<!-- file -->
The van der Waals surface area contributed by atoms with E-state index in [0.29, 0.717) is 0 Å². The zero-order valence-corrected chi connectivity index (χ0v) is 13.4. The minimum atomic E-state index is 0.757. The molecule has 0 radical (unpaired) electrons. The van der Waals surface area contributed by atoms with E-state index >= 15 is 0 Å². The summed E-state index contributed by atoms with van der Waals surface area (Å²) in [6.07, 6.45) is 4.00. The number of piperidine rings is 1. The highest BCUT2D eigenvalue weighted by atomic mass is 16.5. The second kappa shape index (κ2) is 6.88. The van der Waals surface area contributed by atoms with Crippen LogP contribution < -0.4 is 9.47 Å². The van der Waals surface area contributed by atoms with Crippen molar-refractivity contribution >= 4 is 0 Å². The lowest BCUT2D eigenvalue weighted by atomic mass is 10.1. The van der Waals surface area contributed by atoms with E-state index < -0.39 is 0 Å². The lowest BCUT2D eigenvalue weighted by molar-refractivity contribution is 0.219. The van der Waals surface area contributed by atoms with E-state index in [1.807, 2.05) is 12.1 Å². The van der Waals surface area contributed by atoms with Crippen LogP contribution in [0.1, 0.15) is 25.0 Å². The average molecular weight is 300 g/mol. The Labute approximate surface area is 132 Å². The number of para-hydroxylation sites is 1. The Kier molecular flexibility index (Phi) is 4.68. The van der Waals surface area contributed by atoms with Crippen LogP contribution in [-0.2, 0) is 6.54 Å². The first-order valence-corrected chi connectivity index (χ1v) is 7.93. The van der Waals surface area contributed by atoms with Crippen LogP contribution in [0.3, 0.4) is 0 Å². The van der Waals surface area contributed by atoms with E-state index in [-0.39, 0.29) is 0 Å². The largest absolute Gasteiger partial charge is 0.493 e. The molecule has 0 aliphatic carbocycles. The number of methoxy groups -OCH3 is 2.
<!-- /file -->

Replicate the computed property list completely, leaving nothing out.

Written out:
The van der Waals surface area contributed by atoms with E-state index in [0.29, 0.717) is 0 Å². The zero-order valence-corrected chi connectivity index (χ0v) is 13.4. The minimum atomic E-state index is 0.757. The molecule has 0 radical (unpaired) electrons. The van der Waals surface area contributed by atoms with E-state index >= 15 is 0 Å². The summed E-state index contributed by atoms with van der Waals surface area (Å²) in [6.07, 6.45) is 4.00. The number of piperidine rings is 1. The highest BCUT2D eigenvalue weighted by atomic mass is 16.5. The second kappa shape index (κ2) is 6.88. The van der Waals surface area contributed by atoms with Crippen LogP contribution < -0.4 is 9.47 Å². The van der Waals surface area contributed by atoms with Crippen molar-refractivity contribution >= 4 is 0 Å². The lowest BCUT2D eigenvalue weighted by atomic mass is 10.1. The van der Waals surface area contributed by atoms with E-state index < -0.39 is 0 Å². The lowest BCUT2D eigenvalue weighted by molar-refractivity contribution is 0.219. The van der Waals surface area contributed by atoms with E-state index in [1.807, 2.05) is 12.1 Å². The van der Waals surface area contributed by atoms with Crippen LogP contribution in [0.1, 0.15) is 25.0 Å². The average molecular weight is 300 g/mol. The Labute approximate surface area is 132 Å². The number of para-hydroxylation sites is 1. The Kier molecular flexibility index (Phi) is 4.68. The van der Waals surface area contributed by atoms with Crippen LogP contribution in [-0.2, 0) is 6.54 Å². The first-order valence-corrected chi connectivity index (χ1v) is 7.93. The van der Waals surface area contributed by atoms with Crippen LogP contribution in [0.3, 0.4) is 0 Å². The van der Waals surface area contributed by atoms with E-state index in [-0.39, 0.29) is 0 Å². The largest absolute Gasteiger partial charge is 0.493 e. The molecule has 0 aliphatic carbocycles. The number of methoxy groups -OCH3 is 2.